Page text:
Embedded systems are primarily constrained by system throughput or performance, in that it is generally irrelevant what happens inside an embedded device, as long as it performs its task with adequate speed and results. Given this constraint is met, embedded systems are mostly constrained by power consumption.
A fixed energy budget coupled with increasing demands for performance in new embedded systems is pushing embedded designs towards multi-core designs, just like general purpose processors. The main difference is that the power budget is smaller, and the processors can afford even less of the power-hungry instruction level parallelism techniques characterising todays general-purpose processors.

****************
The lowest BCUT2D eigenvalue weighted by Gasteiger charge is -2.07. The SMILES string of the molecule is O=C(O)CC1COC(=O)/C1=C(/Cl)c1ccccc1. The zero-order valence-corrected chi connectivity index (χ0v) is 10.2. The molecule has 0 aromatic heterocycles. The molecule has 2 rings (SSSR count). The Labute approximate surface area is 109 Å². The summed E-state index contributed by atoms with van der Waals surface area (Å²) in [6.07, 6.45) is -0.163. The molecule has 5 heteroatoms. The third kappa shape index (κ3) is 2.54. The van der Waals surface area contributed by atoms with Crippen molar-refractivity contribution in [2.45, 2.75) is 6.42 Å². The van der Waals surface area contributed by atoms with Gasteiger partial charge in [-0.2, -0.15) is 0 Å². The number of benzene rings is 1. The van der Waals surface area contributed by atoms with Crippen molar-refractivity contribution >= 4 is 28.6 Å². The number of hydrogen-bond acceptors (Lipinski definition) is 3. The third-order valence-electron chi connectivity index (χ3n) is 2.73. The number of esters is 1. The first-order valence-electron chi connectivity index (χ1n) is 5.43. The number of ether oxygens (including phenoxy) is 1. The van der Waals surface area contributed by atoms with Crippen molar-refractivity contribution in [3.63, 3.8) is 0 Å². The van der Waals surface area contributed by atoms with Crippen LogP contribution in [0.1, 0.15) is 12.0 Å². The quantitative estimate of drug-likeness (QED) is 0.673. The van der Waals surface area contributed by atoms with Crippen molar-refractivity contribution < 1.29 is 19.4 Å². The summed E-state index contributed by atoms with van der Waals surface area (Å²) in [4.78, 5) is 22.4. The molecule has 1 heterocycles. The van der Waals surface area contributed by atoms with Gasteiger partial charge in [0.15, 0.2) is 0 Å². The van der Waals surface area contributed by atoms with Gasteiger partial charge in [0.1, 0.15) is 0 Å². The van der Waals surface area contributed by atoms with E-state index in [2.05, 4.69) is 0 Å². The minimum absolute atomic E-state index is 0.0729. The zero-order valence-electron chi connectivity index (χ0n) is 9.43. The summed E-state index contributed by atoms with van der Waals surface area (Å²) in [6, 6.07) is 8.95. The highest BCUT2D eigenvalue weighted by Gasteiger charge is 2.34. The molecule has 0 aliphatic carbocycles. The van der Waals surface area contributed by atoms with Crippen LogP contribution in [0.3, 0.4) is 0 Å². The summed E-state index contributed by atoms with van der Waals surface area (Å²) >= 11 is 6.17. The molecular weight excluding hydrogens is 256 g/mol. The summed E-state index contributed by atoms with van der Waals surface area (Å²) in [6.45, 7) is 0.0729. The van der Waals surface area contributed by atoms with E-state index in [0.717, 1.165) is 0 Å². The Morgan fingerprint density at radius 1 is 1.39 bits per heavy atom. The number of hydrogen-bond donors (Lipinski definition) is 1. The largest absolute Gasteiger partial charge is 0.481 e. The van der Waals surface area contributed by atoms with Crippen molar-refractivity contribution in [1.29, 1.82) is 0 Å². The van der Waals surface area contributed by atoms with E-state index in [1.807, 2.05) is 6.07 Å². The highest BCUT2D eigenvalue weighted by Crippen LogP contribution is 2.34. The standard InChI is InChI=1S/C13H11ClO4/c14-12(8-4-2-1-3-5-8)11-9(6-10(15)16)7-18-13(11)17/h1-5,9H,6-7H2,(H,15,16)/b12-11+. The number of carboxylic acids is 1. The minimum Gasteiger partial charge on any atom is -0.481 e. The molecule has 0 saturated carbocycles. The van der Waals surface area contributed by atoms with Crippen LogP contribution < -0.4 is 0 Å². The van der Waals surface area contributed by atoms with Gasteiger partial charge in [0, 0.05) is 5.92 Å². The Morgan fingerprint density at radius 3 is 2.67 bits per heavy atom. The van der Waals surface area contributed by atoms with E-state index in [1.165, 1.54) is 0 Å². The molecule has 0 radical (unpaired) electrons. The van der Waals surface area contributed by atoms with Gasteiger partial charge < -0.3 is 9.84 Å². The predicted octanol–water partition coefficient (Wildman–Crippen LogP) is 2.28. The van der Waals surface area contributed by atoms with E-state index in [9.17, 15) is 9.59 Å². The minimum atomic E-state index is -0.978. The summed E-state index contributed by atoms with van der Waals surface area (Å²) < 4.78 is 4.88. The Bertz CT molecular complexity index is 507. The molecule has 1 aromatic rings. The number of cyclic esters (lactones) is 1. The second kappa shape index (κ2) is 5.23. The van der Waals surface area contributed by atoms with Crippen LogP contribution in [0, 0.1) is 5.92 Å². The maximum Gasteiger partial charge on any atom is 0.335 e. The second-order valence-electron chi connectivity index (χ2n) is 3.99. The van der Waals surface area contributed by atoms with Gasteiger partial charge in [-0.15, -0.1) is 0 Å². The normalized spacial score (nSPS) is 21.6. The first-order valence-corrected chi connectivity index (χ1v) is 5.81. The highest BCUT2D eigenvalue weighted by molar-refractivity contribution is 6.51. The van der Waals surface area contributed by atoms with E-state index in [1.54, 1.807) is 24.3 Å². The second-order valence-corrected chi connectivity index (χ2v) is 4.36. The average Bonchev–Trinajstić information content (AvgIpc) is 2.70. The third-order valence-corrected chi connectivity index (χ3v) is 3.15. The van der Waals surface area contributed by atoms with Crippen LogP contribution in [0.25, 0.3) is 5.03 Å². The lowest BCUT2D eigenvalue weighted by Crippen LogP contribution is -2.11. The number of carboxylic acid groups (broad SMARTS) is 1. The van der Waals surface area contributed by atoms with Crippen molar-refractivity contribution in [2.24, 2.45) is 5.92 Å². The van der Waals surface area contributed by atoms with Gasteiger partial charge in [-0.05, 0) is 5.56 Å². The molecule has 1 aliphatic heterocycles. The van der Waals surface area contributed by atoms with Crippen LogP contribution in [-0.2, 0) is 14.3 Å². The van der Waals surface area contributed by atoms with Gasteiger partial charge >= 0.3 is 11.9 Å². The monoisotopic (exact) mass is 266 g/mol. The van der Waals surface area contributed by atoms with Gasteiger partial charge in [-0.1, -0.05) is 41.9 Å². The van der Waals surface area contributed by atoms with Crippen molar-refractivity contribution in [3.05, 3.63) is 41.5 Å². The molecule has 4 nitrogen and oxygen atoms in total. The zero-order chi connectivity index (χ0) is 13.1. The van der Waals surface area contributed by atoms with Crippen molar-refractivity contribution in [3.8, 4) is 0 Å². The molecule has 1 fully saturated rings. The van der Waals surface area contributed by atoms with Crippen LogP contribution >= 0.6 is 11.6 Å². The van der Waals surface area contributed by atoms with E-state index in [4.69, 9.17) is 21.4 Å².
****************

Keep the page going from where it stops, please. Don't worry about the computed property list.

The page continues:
In the same vein, embedded systems can hardly afford power-hungry processor interconnects. As with instruction set extensions, specialisation towards the application can be used to increase performance and decrease the power cost of the interconnect architecture.
Our research in this field is in trying to find methods to automatically design, and physically implement, an interconnect architecture that is near-optimal for a given application. Using statistical and machine learning methods we expect to be able to move past expensive design-space exploration to solve this problem.